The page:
While Rothenberg was strongly in favor of personalized advertising, Hwang questioned whether personalized ads were worth it.
The “grand bargain” is that if you give up your data, ads will be relevant for you. Although people often use personalized ads and relevant ads interchangeably, Hwang noted a subtle difference. These systems generate personalized ads, he acknowledged. “The question is if they generate relevant ads.”
While Hwang said contextual advertising could avoid massive consumer data collection, Rothenberg warned that the move would be disastrous for small businesses, while consolidating spend with the larger players – like debate host Facebook.
“When you reduce the ability for publishers to deliver relevant ads to target groups based on behaviors, you start rewarding the largest, scaled players,” Rothenberg said.
But the ease of data collection and big data analytics have led companies to amass huge quantities of user data, most of which they don’t need. While consumers are most afraid of their data being used for identity theft or being compromised with malware, “they are worried that advertising helps create and foment those vulnerabilities,” Rothenberg said.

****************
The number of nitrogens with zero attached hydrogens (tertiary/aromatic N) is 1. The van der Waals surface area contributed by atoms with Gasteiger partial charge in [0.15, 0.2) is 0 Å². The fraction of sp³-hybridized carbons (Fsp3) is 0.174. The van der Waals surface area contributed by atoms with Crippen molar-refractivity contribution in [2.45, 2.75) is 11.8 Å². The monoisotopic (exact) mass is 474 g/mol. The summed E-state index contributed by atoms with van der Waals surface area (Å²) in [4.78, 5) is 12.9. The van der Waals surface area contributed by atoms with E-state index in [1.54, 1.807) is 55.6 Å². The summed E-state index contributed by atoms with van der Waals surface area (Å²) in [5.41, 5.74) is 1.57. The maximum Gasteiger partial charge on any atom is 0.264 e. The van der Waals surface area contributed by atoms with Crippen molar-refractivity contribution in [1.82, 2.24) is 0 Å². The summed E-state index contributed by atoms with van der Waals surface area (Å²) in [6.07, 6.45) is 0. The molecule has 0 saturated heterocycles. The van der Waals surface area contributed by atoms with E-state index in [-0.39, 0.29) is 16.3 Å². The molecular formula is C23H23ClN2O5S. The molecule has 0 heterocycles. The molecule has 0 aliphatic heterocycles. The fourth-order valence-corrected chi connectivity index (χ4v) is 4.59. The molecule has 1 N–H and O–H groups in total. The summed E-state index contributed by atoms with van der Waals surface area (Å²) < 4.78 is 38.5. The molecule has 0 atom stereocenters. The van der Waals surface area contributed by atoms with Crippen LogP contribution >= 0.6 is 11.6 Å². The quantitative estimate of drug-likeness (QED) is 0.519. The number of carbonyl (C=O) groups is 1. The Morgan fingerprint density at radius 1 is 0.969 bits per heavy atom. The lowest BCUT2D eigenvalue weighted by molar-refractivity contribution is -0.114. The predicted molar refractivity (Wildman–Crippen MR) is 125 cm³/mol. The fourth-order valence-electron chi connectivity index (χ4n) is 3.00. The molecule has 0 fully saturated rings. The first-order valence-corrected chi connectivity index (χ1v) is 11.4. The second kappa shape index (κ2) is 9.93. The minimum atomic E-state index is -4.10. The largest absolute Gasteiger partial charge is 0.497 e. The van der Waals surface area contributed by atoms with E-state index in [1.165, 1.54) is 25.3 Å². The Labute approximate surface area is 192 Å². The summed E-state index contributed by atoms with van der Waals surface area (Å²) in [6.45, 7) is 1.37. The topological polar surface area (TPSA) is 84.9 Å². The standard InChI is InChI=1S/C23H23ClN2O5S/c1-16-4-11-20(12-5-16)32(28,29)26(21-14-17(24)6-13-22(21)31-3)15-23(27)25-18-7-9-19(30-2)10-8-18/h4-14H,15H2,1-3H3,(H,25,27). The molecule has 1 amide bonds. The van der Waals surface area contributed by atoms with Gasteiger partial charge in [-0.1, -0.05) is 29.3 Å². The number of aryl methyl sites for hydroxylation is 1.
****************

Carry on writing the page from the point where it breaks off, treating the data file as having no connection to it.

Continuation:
Besides the data concerns, people may not have a choice when it comes to trading their data and attention for content and services.
Rothenberg also outlined the privacy paradox, where some people say that they value their privacy but choose free services.
But Hwang said consumers “feel that this bargain isn’t working.”
“That a lot of data is being given up, and there is a not a lot of return being given back for the consumer,” he added.
When a big chunk of consumer disappears next year along with the end of the third-party cookie, some of these questions about the value of personalized advertising will be answered.
Academics couldn’t ask for a better natural experiment to prove not only whether advertising works.
“It’s an experiment that frankly an academic is not going to be able to do,” Hwang said. “It is the big moment.”